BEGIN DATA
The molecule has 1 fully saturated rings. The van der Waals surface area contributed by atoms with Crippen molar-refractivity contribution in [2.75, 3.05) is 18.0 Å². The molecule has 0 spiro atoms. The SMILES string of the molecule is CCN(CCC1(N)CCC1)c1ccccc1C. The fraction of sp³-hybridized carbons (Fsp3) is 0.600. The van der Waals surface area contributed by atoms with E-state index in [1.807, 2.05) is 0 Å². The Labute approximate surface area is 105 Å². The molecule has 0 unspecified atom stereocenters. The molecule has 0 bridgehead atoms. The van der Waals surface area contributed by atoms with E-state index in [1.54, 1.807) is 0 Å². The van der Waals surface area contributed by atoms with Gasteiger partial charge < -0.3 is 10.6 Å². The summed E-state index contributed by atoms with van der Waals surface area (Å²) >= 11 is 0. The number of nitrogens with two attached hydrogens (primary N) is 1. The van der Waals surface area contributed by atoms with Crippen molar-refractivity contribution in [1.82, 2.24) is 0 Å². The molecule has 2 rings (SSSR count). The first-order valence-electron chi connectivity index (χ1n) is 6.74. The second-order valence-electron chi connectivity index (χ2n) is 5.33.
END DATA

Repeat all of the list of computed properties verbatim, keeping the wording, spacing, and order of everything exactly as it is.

The molecule has 1 fully saturated rings. The van der Waals surface area contributed by atoms with Crippen molar-refractivity contribution in [2.75, 3.05) is 18.0 Å². The molecule has 0 spiro atoms. The SMILES string of the molecule is CCN(CCC1(N)CCC1)c1ccccc1C. The fraction of sp³-hybridized carbons (Fsp3) is 0.600. The van der Waals surface area contributed by atoms with E-state index in [1.807, 2.05) is 0 Å². The Labute approximate surface area is 105 Å². The molecule has 0 unspecified atom stereocenters. The molecule has 0 bridgehead atoms. The van der Waals surface area contributed by atoms with E-state index in [1.54, 1.807) is 0 Å². The van der Waals surface area contributed by atoms with Gasteiger partial charge < -0.3 is 10.6 Å². The summed E-state index contributed by atoms with van der Waals surface area (Å²) >= 11 is 0. The number of nitrogens with two attached hydrogens (primary N) is 1. The van der Waals surface area contributed by atoms with Crippen molar-refractivity contribution in [1.82, 2.24) is 0 Å². The molecule has 2 rings (SSSR count). The first-order valence-electron chi connectivity index (χ1n) is 6.74. The second-order valence-electron chi connectivity index (χ2n) is 5.33.